Workload and non-contact injury incidence in elite football players competing in European leagues

Published on Oct 21, 2018in European Journal of Sport Science2.376
· DOI :10.1080/17461391.2018.1477994
Barthélémy Delecroix4
Estimated H-index: 4
(Artois University),
Alan McCall12
Estimated H-index: 12
(Edinburgh Napier University)
+ 2 AuthorsGregory Dupont3
Estimated H-index: 3
(LJMU: Liverpool John Moores University)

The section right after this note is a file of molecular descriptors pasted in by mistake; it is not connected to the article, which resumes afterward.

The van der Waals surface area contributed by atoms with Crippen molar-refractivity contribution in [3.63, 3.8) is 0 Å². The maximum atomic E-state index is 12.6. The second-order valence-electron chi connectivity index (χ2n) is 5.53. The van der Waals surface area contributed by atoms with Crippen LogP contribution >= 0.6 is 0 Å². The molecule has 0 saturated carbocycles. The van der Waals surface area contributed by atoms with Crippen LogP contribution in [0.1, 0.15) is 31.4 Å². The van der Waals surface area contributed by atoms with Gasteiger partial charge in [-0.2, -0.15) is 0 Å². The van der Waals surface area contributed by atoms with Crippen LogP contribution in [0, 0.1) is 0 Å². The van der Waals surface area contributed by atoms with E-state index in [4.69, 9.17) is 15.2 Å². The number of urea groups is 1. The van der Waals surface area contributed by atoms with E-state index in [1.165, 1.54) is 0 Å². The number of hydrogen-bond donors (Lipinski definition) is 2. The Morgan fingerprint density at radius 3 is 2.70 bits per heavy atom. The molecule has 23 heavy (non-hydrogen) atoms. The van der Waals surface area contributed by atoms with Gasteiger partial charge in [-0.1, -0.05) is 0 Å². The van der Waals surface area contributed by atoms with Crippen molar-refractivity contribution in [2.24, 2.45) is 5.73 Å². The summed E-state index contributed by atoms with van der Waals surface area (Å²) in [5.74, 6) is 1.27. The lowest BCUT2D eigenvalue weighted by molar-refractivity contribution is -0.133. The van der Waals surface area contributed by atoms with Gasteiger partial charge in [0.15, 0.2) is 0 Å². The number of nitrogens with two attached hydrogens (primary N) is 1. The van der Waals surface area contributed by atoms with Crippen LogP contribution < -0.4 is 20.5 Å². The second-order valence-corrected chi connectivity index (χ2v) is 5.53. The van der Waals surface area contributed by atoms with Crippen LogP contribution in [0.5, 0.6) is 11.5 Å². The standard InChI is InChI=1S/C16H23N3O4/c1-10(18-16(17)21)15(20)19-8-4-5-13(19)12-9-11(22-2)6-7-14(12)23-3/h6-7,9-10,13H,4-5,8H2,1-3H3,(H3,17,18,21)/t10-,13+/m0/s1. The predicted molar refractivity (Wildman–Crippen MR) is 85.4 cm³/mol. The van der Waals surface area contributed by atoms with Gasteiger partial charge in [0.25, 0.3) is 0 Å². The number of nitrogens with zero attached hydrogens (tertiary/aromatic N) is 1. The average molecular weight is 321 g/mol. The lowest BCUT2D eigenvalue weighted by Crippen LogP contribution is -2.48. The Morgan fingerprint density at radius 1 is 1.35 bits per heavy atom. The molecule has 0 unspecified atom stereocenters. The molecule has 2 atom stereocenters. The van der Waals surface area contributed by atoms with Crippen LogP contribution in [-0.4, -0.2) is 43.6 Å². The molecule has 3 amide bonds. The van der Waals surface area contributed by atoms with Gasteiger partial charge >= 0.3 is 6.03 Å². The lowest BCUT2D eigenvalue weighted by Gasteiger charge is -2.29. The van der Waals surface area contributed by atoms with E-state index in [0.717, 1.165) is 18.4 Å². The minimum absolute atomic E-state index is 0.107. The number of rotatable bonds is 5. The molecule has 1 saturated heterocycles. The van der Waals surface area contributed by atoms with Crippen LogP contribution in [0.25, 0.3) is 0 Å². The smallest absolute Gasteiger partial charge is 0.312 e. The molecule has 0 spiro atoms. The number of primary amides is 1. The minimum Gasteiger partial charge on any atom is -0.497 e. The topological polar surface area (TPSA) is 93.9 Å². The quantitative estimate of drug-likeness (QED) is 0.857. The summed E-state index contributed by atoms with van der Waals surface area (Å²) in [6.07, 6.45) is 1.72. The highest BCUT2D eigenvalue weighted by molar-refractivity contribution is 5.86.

AbstractPurpose: The aim of this study was to analyse the relationship between absolute and acute:chronic workload ratios and non-contact injury incidence in professional football players and to assess their predictive ability. Methods: Elite football players (n = 130) from five teams competing in European domestic and confederation level competitions were followed during one full competitive season. Non-contact injuries were recorded and using session rate of perceived exertion (s-RPE) internal absolute workload and acute:chronic (A:C) workload ratios (4-weeks, 3-weeks, 2-weeks and week-to-week) were calculated using a rolling days method. Results: The relative risk (RR) of non-contact injury was increased (RR = 1.59, CI95%: 1.18–2.15) when a cumulative 4-week absolute workload was greater than 10629 arbitrary units (AU) in comparison with a workload between 3745 and 10628 AU. When the 3-week absolute workload was more than 8319 AU versus between 2822 and 8318 AU injury risk was also increased (RR= 1.46,...
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